Choosing cooking oils, especially in the face of the extravagant claims that companies are wont to make, is a tough ask. The choice is especially critical at a time when coronary problems are at an all time high in India. The very controversial and polarised debate about the safety of various types of fats is also not helping our cause. In this blog, we plan to cover the upsides and downsides to different fat types, and discuss which oils have the best mix of them.

Different Kinds of Fats

By “fats”, we mean the molecules which make up, in varied concentrations, all of the vegetable and animal fats we use in cooking. A fat is made up of  two smaller molecules: a monoglyceride and a fatty acid.

Fatty acids are long chains of carbon atoms. The carbon atoms may share a double bond with each other, or such bonds may dissolve to form bonds with other molecules, like a hydrogen molecule. Depending on the number of hydrogen bonds on the fatty acid molecules, we go from no saturation (i.e., no hydrogen bonds) to saturated. Molecules can also be monounsaturated (a single carbon double-bond) or polyusaturated (multiple carbon double-bonds).

Phew! Now that we are done with that tedious chemical verbiage, we can discuss the real reasons all these important when choosing oils.

Saturated Fats

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A saturated fat is a fat in which the fatty acids all have single bonds i.e., no double bonds at all. A majority of saturated fats come from animal sources like milk, butter, and eggs. Until recently, it was believed that saturated fats were largely responsible for increase in cholesterol. The link however was very weak, and not at all supported by experimental data. But it however has become an accepted and oft-repeated truism among both the medical and lay communities. To reiterate, there was never any real proof of danger when this idea was first presented to the public. Now we have enough experimental data to say with accuracy that saturated fats are not responsible for rising cholesterol and the attendant coronary problems. So saturated fats are not bad for you. Butter, friends, is finally vindicated!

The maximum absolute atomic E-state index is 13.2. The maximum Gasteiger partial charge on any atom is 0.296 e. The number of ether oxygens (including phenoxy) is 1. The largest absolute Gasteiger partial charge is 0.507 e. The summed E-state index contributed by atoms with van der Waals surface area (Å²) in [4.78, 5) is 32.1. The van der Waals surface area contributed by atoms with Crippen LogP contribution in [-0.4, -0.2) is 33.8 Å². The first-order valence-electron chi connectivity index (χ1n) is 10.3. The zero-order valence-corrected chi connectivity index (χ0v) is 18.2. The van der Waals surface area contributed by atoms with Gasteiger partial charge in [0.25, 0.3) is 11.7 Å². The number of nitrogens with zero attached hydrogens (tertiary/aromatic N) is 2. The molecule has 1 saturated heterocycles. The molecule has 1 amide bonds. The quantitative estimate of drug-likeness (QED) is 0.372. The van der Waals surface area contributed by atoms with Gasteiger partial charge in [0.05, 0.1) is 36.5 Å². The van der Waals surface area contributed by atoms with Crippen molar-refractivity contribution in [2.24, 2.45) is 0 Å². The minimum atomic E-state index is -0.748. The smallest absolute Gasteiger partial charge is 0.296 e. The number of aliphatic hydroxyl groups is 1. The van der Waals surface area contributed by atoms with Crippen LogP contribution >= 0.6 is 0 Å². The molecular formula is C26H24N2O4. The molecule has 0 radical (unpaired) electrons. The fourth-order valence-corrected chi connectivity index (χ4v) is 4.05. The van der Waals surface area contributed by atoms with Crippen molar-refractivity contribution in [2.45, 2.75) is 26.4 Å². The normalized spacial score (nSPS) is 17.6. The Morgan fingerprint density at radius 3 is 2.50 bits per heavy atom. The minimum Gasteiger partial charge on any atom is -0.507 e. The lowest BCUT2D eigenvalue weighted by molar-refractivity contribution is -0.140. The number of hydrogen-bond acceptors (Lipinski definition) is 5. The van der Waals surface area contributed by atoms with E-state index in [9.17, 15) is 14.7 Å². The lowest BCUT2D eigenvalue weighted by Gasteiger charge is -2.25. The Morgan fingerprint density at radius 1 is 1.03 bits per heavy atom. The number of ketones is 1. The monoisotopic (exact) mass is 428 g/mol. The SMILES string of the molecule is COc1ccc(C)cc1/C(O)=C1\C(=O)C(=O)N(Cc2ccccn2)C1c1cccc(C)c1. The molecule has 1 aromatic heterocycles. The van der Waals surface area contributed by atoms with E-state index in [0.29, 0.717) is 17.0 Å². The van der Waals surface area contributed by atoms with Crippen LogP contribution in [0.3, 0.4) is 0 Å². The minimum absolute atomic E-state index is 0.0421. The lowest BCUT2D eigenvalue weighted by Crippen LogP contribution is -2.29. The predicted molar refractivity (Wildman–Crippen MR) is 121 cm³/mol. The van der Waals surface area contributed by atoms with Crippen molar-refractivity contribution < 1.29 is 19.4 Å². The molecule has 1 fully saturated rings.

Polyunsaturated and Monounsaturated Fats

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Polyunsaturated fats are found in corn oil, soybean oil, sunflower oil, and lean meats like salmon and trout. They are beneficial for you, and increase the level of the good cholesterol (LDL) in your body, protecting your heart and preventing coronary diseases. So it’s definitely a good fat.

Transsaturated Fats

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This is the only major “bad” or even the “worst”  kind of fat. While some of it occurs naturally in some foods like meat and dairy in small quantities, most of trans fats are made from oils through a process called partial hydrogenation. By this process hydrogen is added artificially into the oil, increasing the shelf life of the oil. These partially hydrogenated trans fats can increase unhealthy LDL cholesterol and lower healthy high-density lipoprotein (HDL) cholesterol, and this can increase the risk of cardiovascular disease.

So what should you be eating?

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Now we have established the ground rules. All kinds of fats other than the transfats are fine and healthy. Best oils to eat are naturally occurring ones, not artificially processed ones like dalda which is a partially hydrogenated (meaning very, very bad) vegetable oil of an indeterminate source. Processed cheese too is bad for this very same reason.

Best fats:

  • Butter: Yes, butter. Like we discussed, this is a healthy, saturated fat. It will actually improve your lipid profile.
  • Soybean Oil: Soybean oil is chiefly a poly-unsaturated fats rich vegetable oil. Linoleic acid (omega-6) is the major poly-unsaturated fatty acid found in it. Omega-6 is a great fatty acid to be adding to your diet. Along with it, soybean oil also contains loads of vitamin E.
  • Sunflower Oil: A very similar profile to soybean oil. Also rich in linoleic acid, when processed in the right way.
  • Canola Oil: One of the  the healthiest of plant-derived oils, having a relatively low amount of saturated fat and a high content of polyunsaturated fats. It has a combination of both omega-3 and omega-6 fats, which is a kickass feature.
  • Olive Oil: Olive oil is more and more in vogue these days because of faulty science. It is very low in saturated fats, and was pushed as the best oil in the market. Even though it is over-hyped, olive oil is a great oil. It has a great lipid profile, and unlike many oils, goes well with raw salads. So splash some olive oil in your vinaigrette without any qualms.

This is not an exhaustive list. There are many, many natural oils that are great for you. But now you can just look up the lipid profile of any oil, and tell for yourself if it is good for you or not. Doctors recommend switching your oil every few months to add more variety to your lipid profile. Now, with this handy guide, you can do that easily.

What do you think?

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